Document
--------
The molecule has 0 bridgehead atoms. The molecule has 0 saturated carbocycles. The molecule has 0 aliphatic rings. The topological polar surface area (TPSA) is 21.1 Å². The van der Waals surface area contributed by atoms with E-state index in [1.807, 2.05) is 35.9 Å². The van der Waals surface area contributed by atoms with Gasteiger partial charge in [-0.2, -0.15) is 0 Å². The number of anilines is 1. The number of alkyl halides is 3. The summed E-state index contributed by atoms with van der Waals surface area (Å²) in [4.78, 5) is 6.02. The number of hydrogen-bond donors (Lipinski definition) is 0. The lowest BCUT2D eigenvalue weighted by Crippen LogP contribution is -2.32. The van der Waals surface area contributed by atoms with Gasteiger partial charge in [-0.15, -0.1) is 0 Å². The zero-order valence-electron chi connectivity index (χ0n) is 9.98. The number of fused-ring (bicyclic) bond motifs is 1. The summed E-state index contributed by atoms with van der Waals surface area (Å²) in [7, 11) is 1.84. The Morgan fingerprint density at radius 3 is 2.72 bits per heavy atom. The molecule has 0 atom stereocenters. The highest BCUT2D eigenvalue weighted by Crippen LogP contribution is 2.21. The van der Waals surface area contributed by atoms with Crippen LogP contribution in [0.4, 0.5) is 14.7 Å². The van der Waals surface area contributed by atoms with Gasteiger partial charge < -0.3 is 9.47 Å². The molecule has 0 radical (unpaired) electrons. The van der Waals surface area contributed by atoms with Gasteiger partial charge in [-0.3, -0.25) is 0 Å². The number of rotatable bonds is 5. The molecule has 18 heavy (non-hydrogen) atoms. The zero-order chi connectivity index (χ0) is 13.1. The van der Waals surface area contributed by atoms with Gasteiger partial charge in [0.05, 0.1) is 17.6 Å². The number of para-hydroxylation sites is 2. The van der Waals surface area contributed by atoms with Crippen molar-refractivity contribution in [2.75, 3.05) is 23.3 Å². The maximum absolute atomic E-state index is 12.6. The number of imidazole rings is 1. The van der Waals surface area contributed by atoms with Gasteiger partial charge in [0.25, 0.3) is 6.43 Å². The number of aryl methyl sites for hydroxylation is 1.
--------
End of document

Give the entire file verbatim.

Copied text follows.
The molecule has 0 bridgehead atoms. The molecule has 0 saturated carbocycles. The molecule has 0 aliphatic rings. The topological polar surface area (TPSA) is 21.1 Å². The van der Waals surface area contributed by atoms with E-state index in [1.807, 2.05) is 35.9 Å². The van der Waals surface area contributed by atoms with Gasteiger partial charge in [-0.2, -0.15) is 0 Å². The number of anilines is 1. The number of alkyl halides is 3. The summed E-state index contributed by atoms with van der Waals surface area (Å²) in [4.78, 5) is 6.02. The number of hydrogen-bond donors (Lipinski definition) is 0. The lowest BCUT2D eigenvalue weighted by Crippen LogP contribution is -2.32. The van der Waals surface area contributed by atoms with Gasteiger partial charge in [-0.15, -0.1) is 0 Å². The zero-order valence-electron chi connectivity index (χ0n) is 9.98. The number of fused-ring (bicyclic) bond motifs is 1. The summed E-state index contributed by atoms with van der Waals surface area (Å²) in [7, 11) is 1.84. The Morgan fingerprint density at radius 3 is 2.72 bits per heavy atom. The molecule has 0 atom stereocenters. The highest BCUT2D eigenvalue weighted by Crippen LogP contribution is 2.21. The van der Waals surface area contributed by atoms with Crippen LogP contribution in [0.4, 0.5) is 14.7 Å². The van der Waals surface area contributed by atoms with Gasteiger partial charge < -0.3 is 9.47 Å². The molecule has 0 radical (unpaired) electrons. The van der Waals surface area contributed by atoms with Gasteiger partial charge in [-0.3, -0.25) is 0 Å². The number of rotatable bonds is 5. The molecule has 18 heavy (non-hydrogen) atoms. The zero-order chi connectivity index (χ0) is 13.1. The van der Waals surface area contributed by atoms with Gasteiger partial charge in [0.05, 0.1) is 17.6 Å². The number of para-hydroxylation sites is 2. The van der Waals surface area contributed by atoms with Crippen molar-refractivity contribution in [2.75, 3.05) is 23.3 Å². The maximum absolute atomic E-state index is 12.6. The number of imidazole rings is 1. The van der Waals surface area contributed by atoms with Gasteiger partial charge in [0.25, 0.3) is 6.43 Å². The number of aryl methyl sites for hydroxylation is 1.